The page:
Even though Pilates is known for a lot of flexion exercises, particularly loaded ones, flexion is just one of the many things I do with clients. I refrain from teaching a lot of loaded spinal flexion exercises, because many of my clients have a history of disc degeneration. Loaded flexion exercises put a negative stress on a disc . It is why designing a program that uses flexion with purpose and balance for creating a safe movement program for my clients is essential. This doesn’t mean that I skip flexion completely; it just means that I use them in a directed mindful manner. For example, I teach flexion in cat to cow exercises to many of my clients, because it helps with their flexibility, neural flossing, body awareness, and much more; benefits that can help with daily movement and specific goals.
Dr. Stuart McGill is also a proponent to using flexion mindfully. Some of my programming for clients has been informed by Dr. McGill’s work. If you want to read books by this low back expert, I recommend checking his books called Back Mechanics or the Ultimate Back Fitness and Performance.
In honor of McGill’s work, I wanted to share with you some of the many exercises he recommends for spinal recommendations. As always, before attempting these exercises, please double check with your doctor or your movement practitioner if they are appropriate for you.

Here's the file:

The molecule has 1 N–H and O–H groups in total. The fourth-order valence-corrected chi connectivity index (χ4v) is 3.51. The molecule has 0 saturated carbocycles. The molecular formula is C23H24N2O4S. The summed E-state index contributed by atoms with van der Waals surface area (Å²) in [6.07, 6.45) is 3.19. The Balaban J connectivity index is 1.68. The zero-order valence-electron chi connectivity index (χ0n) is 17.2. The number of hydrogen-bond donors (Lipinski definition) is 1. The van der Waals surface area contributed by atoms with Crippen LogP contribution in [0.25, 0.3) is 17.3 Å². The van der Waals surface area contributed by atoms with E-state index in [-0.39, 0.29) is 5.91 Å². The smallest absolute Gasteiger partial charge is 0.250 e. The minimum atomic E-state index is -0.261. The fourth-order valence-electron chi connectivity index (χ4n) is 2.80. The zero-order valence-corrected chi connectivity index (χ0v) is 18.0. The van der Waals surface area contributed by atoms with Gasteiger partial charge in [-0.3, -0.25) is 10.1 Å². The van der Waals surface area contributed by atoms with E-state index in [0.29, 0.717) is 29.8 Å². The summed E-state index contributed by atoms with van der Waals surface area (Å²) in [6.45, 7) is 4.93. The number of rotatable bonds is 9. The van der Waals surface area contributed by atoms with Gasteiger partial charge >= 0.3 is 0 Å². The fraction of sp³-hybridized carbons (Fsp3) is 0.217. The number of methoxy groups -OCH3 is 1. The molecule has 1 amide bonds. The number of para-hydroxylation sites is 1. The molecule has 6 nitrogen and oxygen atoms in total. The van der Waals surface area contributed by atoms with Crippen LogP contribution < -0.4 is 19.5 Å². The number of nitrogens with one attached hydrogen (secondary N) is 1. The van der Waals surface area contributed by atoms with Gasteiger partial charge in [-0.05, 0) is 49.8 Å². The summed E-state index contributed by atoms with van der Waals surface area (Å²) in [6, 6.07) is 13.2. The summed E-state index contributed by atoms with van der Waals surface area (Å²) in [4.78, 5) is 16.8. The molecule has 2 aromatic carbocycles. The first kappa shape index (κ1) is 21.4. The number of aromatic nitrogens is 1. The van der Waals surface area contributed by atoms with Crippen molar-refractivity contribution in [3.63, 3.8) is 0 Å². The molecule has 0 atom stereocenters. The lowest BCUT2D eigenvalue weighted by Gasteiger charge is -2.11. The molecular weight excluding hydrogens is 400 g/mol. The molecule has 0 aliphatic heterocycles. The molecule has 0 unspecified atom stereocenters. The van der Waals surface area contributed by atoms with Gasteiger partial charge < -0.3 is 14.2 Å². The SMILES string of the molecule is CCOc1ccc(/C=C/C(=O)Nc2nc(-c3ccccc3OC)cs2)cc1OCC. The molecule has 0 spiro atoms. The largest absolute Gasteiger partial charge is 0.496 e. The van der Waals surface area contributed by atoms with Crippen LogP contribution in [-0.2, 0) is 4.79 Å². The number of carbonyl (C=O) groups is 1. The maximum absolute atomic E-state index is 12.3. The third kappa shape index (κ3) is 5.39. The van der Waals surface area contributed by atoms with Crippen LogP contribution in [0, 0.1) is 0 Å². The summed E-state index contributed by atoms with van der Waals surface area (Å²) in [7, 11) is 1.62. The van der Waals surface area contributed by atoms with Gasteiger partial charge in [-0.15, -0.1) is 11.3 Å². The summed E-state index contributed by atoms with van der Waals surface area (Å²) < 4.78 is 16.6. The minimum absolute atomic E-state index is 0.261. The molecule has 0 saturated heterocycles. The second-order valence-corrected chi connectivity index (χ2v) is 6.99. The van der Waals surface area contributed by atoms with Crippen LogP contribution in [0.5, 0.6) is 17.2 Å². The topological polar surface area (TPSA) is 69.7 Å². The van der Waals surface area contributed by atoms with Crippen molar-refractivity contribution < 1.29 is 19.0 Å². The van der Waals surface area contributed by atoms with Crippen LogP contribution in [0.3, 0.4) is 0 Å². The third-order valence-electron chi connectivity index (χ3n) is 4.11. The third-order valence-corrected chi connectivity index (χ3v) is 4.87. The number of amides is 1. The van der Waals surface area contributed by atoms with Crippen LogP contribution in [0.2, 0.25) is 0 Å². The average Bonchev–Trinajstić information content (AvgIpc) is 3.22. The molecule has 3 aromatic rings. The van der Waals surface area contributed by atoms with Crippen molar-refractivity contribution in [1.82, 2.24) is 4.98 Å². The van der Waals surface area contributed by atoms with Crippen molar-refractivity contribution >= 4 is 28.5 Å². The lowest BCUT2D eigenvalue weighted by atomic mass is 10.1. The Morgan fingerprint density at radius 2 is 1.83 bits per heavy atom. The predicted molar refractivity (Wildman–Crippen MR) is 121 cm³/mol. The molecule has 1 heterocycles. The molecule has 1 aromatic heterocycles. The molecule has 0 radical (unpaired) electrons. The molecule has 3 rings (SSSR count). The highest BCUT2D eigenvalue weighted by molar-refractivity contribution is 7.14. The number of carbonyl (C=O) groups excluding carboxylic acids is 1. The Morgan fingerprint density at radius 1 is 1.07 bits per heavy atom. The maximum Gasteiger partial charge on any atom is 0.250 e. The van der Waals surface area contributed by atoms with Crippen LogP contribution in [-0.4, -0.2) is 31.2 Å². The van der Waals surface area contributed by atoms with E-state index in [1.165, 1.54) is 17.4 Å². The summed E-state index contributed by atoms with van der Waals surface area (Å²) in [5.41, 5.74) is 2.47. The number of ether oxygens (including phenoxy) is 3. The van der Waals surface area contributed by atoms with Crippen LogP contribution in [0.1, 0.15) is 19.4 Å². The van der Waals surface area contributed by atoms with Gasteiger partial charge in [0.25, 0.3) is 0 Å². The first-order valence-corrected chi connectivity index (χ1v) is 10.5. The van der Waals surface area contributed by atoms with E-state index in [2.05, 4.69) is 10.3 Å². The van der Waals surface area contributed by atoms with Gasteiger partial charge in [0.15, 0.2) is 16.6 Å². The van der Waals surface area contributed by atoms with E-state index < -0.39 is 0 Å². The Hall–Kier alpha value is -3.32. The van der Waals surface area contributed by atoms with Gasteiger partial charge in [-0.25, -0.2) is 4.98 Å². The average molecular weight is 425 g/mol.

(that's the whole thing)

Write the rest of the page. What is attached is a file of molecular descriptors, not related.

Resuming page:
Before starting on stabilization work, I have found getting an assessment to figure out what you can do to remove what is causing your lower back discomfort (ex. inflammatory diet, lifestyle or environment; ergonomics, lack of movement, nervous system or connective tissue imbalances, inappropriate level or type of exercises...) is super important before doing this type of work.
Recommendations For Doing These Type of Spinal Stabilization Exercises
Hold stabilization exercises for 10 seconds or shorter.
With each rep, hold for a shorter amount of time before fatigue sets in.
Keep perfect form.
Quadruped position (on all four) with shins and hands on the floor; hips, shoulders, and head parallel to floor.
Step 1 + move one arm at a time above shoulders
Step 1 + leg slides
Step 1 + move opposite arm and leg at the same time
Stir The Pot
Plank on floor + placing forearms and knees on floor.
Plank on ball + elbows and feet hip width apart on the floor.
Progression 2 + move the ball in small circles
Progression 2 + Place feet in more narrow stance
Step 4 + place more weight on forearms
There are many variations for these exercises and many other ones, so stay curious and work with someone who knows how to assess your body for what is appropriate for you. Working with an experienced movement trainer or physical therapist can help you figure out which ones which ones are appropriate for you.
If you have more questions, I offer in private sessions in San Francisco and online. For a free consultation, please email me. In May, I plan to offer an integrative group programming (movement, meditation, and holistic nutrition). Click here for more information.